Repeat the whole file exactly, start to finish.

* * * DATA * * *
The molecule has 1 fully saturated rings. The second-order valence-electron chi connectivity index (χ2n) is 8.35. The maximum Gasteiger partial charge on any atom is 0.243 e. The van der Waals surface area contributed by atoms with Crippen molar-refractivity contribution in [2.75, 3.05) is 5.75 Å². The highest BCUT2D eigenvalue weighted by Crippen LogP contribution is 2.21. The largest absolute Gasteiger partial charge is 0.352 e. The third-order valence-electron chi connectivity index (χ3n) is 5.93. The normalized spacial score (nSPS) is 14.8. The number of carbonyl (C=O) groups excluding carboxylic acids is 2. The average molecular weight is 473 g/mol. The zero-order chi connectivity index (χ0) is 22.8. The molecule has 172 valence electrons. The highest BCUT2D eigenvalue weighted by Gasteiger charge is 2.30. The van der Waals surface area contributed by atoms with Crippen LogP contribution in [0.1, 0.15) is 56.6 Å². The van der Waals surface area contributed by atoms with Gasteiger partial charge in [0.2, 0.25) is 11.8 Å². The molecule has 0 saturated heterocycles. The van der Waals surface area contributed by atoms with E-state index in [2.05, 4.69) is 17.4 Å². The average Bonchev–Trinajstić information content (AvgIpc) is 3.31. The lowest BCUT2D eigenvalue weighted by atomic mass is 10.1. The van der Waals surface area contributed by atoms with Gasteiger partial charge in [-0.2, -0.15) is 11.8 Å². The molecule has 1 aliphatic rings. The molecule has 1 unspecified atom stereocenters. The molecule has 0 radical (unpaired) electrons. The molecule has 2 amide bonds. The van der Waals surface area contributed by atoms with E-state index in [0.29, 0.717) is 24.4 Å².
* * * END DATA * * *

The molecule has 1 fully saturated rings. The second-order valence-electron chi connectivity index (χ2n) is 8.35. The maximum Gasteiger partial charge on any atom is 0.243 e. The van der Waals surface area contributed by atoms with Crippen molar-refractivity contribution in [2.75, 3.05) is 5.75 Å². The highest BCUT2D eigenvalue weighted by Crippen LogP contribution is 2.21. The largest absolute Gasteiger partial charge is 0.352 e. The third-order valence-electron chi connectivity index (χ3n) is 5.93. The normalized spacial score (nSPS) is 14.8. The number of carbonyl (C=O) groups excluding carboxylic acids is 2. The average molecular weight is 473 g/mol. The zero-order chi connectivity index (χ0) is 22.8. The molecule has 172 valence electrons. The highest BCUT2D eigenvalue weighted by Gasteiger charge is 2.30. The van der Waals surface area contributed by atoms with Crippen LogP contribution in [0.1, 0.15) is 56.6 Å². The van der Waals surface area contributed by atoms with Gasteiger partial charge in [0.2, 0.25) is 11.8 Å². The molecule has 0 saturated heterocycles. The van der Waals surface area contributed by atoms with E-state index in [2.05, 4.69) is 17.4 Å². The average Bonchev–Trinajstić information content (AvgIpc) is 3.31. The lowest BCUT2D eigenvalue weighted by atomic mass is 10.1. The van der Waals surface area contributed by atoms with Gasteiger partial charge in [-0.2, -0.15) is 11.8 Å². The molecule has 1 aliphatic rings. The molecule has 1 unspecified atom stereocenters. The molecule has 0 radical (unpaired) electrons. The molecule has 2 amide bonds. The van der Waals surface area contributed by atoms with E-state index in [0.29, 0.717) is 24.4 Å².